Plaque for RSPB founder Emily Williamson

Emily Williamson (née Bateson), who in 1889 founded the all-female Society for the Protection of Birds (later the RSPB), was honoured with the unveiling of a plaque at her birthplace here in Lancaster on Sunday April 16 2023, the day before Emily’s birthday.

Her action was critical in saving thousands of bird species around the world from being hunted to extinction for the millinery trade, including the Great and Little Egret and the Great Crested Grebe.

Between 1870 and 1920, bird skins were imported to Britain by the ton for the plumage trade. At its Edwardian peak, the trade was worth some £20 million a year (around £200 million in today’s money).

Emily bravely called out the insatiable slaughter of birds for millinery. She pushed back against the relentless tide of fashion. Together with Eliza Phillips and Etta Lemon, she grew her fledgling Society for the Protection of Birds to become, eventually, the UK’s largest conservation charity: the RSPB.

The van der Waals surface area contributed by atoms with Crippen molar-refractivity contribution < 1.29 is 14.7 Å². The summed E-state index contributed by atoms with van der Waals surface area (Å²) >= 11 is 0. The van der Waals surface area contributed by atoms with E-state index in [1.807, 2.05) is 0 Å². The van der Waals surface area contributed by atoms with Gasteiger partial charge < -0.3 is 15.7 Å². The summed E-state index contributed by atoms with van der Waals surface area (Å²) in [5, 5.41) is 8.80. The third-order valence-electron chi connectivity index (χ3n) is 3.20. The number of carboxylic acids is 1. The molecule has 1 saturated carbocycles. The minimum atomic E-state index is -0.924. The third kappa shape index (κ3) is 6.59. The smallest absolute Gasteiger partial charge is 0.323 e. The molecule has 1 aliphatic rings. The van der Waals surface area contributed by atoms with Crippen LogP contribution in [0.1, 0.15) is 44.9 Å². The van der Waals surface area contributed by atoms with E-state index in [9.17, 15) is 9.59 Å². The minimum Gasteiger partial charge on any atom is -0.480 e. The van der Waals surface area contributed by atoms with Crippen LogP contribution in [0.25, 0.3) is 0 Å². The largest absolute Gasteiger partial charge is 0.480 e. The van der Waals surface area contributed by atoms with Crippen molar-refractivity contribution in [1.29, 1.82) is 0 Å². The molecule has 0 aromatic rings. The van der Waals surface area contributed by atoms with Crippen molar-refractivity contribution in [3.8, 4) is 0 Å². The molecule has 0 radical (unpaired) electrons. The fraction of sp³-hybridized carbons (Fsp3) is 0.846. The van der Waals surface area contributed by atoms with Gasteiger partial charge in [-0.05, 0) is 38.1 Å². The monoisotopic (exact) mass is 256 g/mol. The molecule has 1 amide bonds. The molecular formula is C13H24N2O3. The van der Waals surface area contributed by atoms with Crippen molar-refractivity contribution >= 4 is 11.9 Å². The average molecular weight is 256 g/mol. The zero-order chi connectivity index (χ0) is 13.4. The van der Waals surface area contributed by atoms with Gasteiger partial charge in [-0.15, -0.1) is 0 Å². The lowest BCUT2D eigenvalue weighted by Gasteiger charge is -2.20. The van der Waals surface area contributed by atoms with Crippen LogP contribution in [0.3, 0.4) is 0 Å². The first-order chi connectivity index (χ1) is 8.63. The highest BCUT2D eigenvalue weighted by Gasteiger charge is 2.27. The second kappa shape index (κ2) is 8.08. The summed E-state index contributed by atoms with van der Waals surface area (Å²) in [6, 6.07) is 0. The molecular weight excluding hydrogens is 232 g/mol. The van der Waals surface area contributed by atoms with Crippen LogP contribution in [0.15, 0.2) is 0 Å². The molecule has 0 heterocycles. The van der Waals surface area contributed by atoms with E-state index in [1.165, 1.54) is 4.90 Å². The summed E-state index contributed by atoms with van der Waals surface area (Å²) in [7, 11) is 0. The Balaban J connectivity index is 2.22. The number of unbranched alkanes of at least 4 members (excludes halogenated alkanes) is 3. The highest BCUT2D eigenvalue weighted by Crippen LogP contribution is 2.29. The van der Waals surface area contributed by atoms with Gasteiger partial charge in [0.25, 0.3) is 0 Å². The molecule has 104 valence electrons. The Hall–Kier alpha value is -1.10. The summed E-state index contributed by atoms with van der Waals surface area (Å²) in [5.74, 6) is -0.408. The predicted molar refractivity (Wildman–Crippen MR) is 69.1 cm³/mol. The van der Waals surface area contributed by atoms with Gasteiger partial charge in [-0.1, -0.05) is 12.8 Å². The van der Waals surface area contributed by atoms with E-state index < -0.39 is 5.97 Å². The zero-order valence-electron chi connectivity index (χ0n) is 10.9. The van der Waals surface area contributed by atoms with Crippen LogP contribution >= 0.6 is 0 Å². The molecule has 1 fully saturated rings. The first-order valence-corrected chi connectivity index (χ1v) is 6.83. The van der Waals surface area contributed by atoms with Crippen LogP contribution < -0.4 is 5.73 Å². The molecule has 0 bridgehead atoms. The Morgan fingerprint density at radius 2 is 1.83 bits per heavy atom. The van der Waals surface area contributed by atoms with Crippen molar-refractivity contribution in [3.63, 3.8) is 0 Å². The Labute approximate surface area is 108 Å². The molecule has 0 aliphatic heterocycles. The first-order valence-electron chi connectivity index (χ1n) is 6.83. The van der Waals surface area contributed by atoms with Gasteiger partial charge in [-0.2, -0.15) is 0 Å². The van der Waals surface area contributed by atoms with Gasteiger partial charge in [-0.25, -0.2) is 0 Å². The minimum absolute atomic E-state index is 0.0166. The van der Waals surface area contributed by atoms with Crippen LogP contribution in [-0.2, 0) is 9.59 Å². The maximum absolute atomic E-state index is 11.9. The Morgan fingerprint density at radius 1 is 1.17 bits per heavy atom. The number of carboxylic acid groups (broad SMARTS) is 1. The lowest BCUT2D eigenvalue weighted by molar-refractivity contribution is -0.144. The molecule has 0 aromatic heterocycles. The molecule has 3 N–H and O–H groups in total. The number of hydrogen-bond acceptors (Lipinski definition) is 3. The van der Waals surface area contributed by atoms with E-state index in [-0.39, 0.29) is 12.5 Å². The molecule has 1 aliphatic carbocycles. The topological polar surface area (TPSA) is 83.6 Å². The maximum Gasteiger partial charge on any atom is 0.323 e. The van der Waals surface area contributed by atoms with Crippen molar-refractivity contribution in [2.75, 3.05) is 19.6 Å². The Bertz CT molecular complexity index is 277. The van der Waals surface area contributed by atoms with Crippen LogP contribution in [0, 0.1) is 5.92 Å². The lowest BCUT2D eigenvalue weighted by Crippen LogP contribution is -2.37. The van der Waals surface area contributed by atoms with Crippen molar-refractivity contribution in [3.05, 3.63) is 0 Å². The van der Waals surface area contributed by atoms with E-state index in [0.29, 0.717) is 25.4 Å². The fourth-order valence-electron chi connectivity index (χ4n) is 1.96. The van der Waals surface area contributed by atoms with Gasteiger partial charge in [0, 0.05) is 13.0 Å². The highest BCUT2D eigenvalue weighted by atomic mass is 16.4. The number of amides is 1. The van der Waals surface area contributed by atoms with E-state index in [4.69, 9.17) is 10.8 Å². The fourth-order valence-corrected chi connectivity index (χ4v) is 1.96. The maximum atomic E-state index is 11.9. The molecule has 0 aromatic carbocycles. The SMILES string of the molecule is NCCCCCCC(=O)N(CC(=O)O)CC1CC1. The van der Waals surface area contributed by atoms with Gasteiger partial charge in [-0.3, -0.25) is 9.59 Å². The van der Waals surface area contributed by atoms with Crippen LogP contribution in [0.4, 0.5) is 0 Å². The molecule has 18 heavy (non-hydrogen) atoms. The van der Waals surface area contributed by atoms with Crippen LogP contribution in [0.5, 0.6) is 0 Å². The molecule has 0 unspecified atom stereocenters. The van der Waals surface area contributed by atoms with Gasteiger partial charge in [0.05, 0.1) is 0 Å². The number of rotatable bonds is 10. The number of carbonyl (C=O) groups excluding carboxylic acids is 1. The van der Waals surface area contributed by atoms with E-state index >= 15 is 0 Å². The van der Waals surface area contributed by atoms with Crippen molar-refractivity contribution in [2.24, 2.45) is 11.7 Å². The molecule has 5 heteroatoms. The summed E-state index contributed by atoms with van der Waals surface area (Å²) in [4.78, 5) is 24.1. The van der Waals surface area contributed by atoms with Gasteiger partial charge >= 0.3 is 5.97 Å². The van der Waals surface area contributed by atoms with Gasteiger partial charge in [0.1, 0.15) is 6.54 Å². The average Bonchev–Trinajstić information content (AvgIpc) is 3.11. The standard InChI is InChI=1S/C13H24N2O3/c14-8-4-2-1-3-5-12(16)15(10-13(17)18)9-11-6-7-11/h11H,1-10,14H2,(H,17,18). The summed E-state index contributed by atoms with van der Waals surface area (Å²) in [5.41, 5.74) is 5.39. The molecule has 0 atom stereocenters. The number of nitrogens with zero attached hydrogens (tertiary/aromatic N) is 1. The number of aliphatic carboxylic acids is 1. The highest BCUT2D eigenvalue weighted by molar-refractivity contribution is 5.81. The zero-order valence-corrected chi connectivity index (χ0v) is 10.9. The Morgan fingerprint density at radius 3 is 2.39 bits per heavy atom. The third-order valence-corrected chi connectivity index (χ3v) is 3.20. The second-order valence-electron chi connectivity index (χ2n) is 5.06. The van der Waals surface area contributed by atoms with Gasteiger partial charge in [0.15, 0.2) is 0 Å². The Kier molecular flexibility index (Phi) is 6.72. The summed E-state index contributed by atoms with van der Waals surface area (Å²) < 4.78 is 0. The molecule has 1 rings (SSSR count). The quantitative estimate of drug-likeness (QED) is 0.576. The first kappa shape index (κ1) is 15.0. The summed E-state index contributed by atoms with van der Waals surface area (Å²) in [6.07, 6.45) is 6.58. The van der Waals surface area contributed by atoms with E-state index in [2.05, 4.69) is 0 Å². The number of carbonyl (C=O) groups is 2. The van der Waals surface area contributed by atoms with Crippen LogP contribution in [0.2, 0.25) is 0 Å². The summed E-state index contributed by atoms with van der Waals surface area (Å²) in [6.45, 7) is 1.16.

Campaigning remains central to what the RSPB does today. But its female founder has not been celebrated by history. Emily Williamson’s significant contribution to nature has all but been left out of the conservation narrative.

Now, she has been recognised with a plaque in her home town ofLancaster, where she was born on April 17 1855.  The plaque was unveiled by zoologist and bird scientist Prof Melissa Bateson, Emily’s great, great niece. 

Beccy Speight, Chief Executive of the RSPB said, “I am delighted that we can honour Emily Williamson’s legacy in this way and that we are able to take a moment to reflect on the history of our incredible organisation and the inspirational women who started it all. I hope that as well as honouring Emily, this plaque inspires a new generation, willing to protect nature and revive our world.”

Professor Melissa Bateson, Emily Williamson’s great, great niece said: “It was an extraordinary coincidence for me to discover that I am the great, great niece of the woman that founded the RSPB, as I have loved birds since I was a small child. As a woman involved in the scientific study of birds, I feel a very strong connection with Emily and am hugely proud of what she managed to achieve and the legacy she has left.”